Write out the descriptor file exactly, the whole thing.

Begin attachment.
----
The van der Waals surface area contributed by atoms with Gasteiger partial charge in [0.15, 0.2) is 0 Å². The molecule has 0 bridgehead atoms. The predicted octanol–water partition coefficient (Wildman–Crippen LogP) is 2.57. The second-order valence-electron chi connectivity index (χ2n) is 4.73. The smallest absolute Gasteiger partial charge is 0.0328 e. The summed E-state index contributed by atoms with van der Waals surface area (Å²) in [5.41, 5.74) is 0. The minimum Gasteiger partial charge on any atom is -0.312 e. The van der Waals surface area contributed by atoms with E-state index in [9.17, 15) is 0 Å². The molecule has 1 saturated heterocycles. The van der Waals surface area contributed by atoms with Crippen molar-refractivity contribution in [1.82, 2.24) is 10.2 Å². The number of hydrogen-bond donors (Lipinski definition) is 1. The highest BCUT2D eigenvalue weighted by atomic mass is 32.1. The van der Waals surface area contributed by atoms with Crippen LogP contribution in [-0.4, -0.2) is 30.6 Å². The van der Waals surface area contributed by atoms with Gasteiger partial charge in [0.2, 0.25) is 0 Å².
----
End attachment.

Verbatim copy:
The van der Waals surface area contributed by atoms with Gasteiger partial charge in [0.15, 0.2) is 0 Å². The molecule has 0 bridgehead atoms. The predicted octanol–water partition coefficient (Wildman–Crippen LogP) is 2.57. The second-order valence-electron chi connectivity index (χ2n) is 4.73. The smallest absolute Gasteiger partial charge is 0.0328 e. The summed E-state index contributed by atoms with van der Waals surface area (Å²) in [5.41, 5.74) is 0. The minimum Gasteiger partial charge on any atom is -0.312 e. The van der Waals surface area contributed by atoms with E-state index in [9.17, 15) is 0 Å². The molecule has 1 saturated heterocycles. The van der Waals surface area contributed by atoms with Crippen molar-refractivity contribution in [1.82, 2.24) is 10.2 Å². The number of hydrogen-bond donors (Lipinski definition) is 1. The highest BCUT2D eigenvalue weighted by atomic mass is 32.1. The van der Waals surface area contributed by atoms with Crippen LogP contribution in [-0.4, -0.2) is 30.6 Å². The van der Waals surface area contributed by atoms with Gasteiger partial charge in [0.2, 0.25) is 0 Å².